Tuesday, September 05, 2006


The Other Touch Generations

I'm not ashamed to admit it. I'm in love with Nintendo's Touch Generations series. This comes as no great surprise to me -- I was a fan of, or interested in, every game that's received the Touch Generations branding even before Nintendo launched that whole marketing campaign, including Phoenix Wright: Ace Attorney and Trauma Center: Under the Knife (which are only listed in the European Touch Generations website because Nintendo has the distribution rights to those games in Europe).

Intentionally or unintentionally, I think Nintendo's really tapped into something here. What's the attraction? Is there some sort of hormone that gets released into your bloodstream when you turn 27 that shortens your attention span for epic RPGs and makes you crave smaller, simpler games? Is it the fact that the market is so saturated with crap that's so tediously similar that us over-exposed gamers will welcome a change of pace no matter what form it comes in? Or is there an essential truth here that's been lost to the industry for some time, that a video game is meant to be a game, that play isn't play if there are too many rules and restrictions to follow?

I don't have the answers. I can't put my finger on what makes a Touch Generation game a Touch Generation game, but I can recognize it when I see it. And I have a pretty good feeling that, if Nintendo had published them, these would also be sold as Touch Generations:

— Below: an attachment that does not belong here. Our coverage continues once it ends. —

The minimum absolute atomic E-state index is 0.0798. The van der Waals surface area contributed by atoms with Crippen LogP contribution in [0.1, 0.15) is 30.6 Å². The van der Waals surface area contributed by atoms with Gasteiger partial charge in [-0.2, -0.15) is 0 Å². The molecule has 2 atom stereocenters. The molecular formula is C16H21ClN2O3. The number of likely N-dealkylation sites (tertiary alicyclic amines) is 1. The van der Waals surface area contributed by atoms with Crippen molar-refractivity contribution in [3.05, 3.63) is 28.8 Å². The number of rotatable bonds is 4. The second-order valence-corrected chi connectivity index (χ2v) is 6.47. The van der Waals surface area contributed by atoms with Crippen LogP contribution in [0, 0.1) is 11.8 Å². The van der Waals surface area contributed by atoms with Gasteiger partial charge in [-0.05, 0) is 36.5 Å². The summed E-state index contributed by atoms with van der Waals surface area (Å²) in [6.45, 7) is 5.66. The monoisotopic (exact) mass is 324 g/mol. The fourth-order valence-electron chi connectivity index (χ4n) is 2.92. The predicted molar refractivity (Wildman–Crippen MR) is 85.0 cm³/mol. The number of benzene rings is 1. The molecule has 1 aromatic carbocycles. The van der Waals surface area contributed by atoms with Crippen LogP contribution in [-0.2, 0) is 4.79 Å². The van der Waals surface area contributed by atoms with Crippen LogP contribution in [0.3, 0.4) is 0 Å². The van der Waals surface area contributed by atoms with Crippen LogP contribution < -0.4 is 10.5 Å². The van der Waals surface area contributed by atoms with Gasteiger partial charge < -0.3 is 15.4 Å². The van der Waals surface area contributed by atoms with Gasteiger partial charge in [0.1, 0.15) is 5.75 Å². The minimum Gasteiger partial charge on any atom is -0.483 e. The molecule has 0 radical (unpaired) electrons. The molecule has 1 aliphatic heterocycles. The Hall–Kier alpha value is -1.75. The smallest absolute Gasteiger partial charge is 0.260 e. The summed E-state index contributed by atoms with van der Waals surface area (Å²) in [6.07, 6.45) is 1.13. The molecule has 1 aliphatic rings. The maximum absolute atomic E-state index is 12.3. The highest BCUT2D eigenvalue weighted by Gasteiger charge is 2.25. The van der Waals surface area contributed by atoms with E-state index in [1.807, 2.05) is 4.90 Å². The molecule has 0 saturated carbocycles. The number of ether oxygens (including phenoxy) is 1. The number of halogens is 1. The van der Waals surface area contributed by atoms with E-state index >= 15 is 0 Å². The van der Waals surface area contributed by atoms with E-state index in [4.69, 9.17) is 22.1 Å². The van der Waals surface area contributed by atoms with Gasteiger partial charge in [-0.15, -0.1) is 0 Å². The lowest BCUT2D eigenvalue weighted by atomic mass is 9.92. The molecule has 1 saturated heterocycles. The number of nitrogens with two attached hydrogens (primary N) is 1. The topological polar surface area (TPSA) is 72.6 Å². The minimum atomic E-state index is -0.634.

Cooking Mama

Okay, so I haven't played the game yet. But the concept seems perfect for a TG title. You have to prepare, cook, and assemble food according to recipe, and you receive a score based on how well you do it.

Deep Labyrinth

This game was based on a cell phone game that was popular in Japan, so it's little wonder that it's a simple, addictive dungeon crawler. There's two complete games on the card, and the maze is deep and intriguing, stuffed with secret things to locate, magic spells, weapons, and lots and lots of monsters that need slaying. The settings are diverse and beautiful -- it's a nice low-investment adventure.

Zoo Keeper

Not, as you might think, a game about managing a zoo, but a clone of a very popular Flash game that goes by various names, including Bejeweled and Diamond Mine. It fits the DS's touch screen like a glove -- the object is to switch two adjacent animals to create a line of three or more, which eliminates them and causes more animals to rain down from above. You're fighting against a time limit, and the only way to restore it is to chain together a lot of combos. Fun stuff.

Break 'Em All

As I've mentioned, this one is a lot of good fun. Guide a paddle with a stylus, bounce a ball around the screen, and break all of the blocks.


The greatest puzzle game since Tetris. It does for puzzle games what Super Smash Brothers did for fighting games. Use the stylus to drag blocks around, line up three or more, and the pile takes off like a rocket. Line up three more before it sinks to the ground, and you'll launch the pile into space, where it arrives on your opponents' planets as garbage. With dozens of planets to play on, each with slightly different physics, colored block ratios, and well sizes, you can essentially create your own experience.


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